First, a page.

In addition to discussing the social-equality questions that climate change asks us to ponder, the event’s speakers examined some of the unexpected business and military side effects of a warming planet. Rear Adm. Jonathan White spoke about how the U.S. Navy is facing three major climate change–related challenges: a melting Arctic, which opens up new waterways; rising sea levels by naval bases; and more natural disasters which may require Navy recovery efforts. White acknowledged that it may be surprising for some people to hear members of the military talk seriously about climate change, but the Navy, more so than most organizations, is a firsthand witness to the new Arctic. He noted that Navy submarines have been visiting the Arctic for 40 years, and the changes are undeniable. They’re working with partner nations to share information and to plan for a new planet.

The moral of the day is that while climate change presents a challenge for the world, there are opportunities as well: to empower communities and developing nations, to strengthen global ties, and even to make some money, as McKenzie Funk, author of Windfall: The Booming Business of Global Warming, pointed out. In reporting his book, Funk found that Israelis have found potential profits in desalination and snowmaking; Greenland is hoping that new discoveries of new mineral reserves, made possible by retreating glaciers, could allow it to afford independence; and insurance companies have started paying for-profit firefighters to protect assets from wildfires.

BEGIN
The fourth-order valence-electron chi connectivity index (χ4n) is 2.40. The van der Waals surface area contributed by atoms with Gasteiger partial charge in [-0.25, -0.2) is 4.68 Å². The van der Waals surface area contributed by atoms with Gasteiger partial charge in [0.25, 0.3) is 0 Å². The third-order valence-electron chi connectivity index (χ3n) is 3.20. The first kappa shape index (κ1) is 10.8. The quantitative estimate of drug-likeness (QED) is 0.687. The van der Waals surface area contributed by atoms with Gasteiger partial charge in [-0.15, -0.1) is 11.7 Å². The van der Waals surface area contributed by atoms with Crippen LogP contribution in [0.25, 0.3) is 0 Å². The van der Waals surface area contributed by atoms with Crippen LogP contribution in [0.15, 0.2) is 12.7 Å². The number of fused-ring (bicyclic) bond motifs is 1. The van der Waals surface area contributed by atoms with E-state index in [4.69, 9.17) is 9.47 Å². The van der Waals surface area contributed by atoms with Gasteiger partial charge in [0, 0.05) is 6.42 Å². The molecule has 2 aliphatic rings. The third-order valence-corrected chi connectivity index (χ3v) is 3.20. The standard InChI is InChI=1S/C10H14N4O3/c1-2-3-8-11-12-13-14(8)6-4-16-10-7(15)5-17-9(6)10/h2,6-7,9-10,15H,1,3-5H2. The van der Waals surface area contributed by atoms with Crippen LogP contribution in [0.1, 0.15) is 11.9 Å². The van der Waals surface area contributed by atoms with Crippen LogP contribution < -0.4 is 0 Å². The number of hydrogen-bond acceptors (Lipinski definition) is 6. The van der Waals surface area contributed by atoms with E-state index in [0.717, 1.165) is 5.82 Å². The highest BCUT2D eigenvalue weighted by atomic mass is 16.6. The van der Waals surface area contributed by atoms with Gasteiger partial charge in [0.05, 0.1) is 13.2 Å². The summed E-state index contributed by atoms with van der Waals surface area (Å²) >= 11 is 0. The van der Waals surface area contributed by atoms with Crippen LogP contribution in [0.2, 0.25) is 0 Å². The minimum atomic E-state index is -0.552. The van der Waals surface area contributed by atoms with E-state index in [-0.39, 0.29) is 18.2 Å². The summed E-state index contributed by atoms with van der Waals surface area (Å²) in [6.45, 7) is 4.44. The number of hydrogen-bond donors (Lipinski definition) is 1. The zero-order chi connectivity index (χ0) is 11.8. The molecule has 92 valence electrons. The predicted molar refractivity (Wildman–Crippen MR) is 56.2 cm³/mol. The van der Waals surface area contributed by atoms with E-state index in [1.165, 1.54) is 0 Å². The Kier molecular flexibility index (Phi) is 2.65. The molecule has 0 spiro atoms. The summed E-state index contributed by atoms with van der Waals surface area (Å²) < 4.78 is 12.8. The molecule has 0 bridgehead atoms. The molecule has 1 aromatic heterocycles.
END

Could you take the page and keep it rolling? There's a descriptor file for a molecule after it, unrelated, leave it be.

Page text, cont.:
Whatever happens with climate change, “There is no going back to past states,” Brad Allenby, president’s professor of sustainable engineering at Arizona State, told the audience. “We live on a terraformed planet. The planet has become a design space. The human is becoming a design space.” So the question is, how will we design our future as the world warms? Unfortunately, no one has an easy answer to that—not even Captain Planet.

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To watch the full event, visit the New America website.

Also in Slate:

There’s No Place Like Home: Science, information, and politics in the Anthropocene,” by Brad Allenby and Dan Sarewitz

The Carbon Diet Fallacy: Dealing with climate change is not like trying to lose weight,” by Lisa Margonelli

Pinot Noir Is Wine’s Polar Bear: The opportunities and challenges that climate change presents to vintners,” by Carrie Miller

Hold the Cookies, Save the Planet: Everyone knows meat is bad for the environment. But so is an ingredient commonly found in junk food,” by Ruth DeFries

Why Climate Change Isn’t a Sputnik Moment: Military technology can’t innovate us out of this one,” by Sharon E. Burke and Sharon Squassoni

Future Tense is a partnership of SlateNew America, and Arizona State University.

Torie Bosch is the editor of Future Tense, a project of Slate, New America, and Arizona State that looks at the implications of new technologies.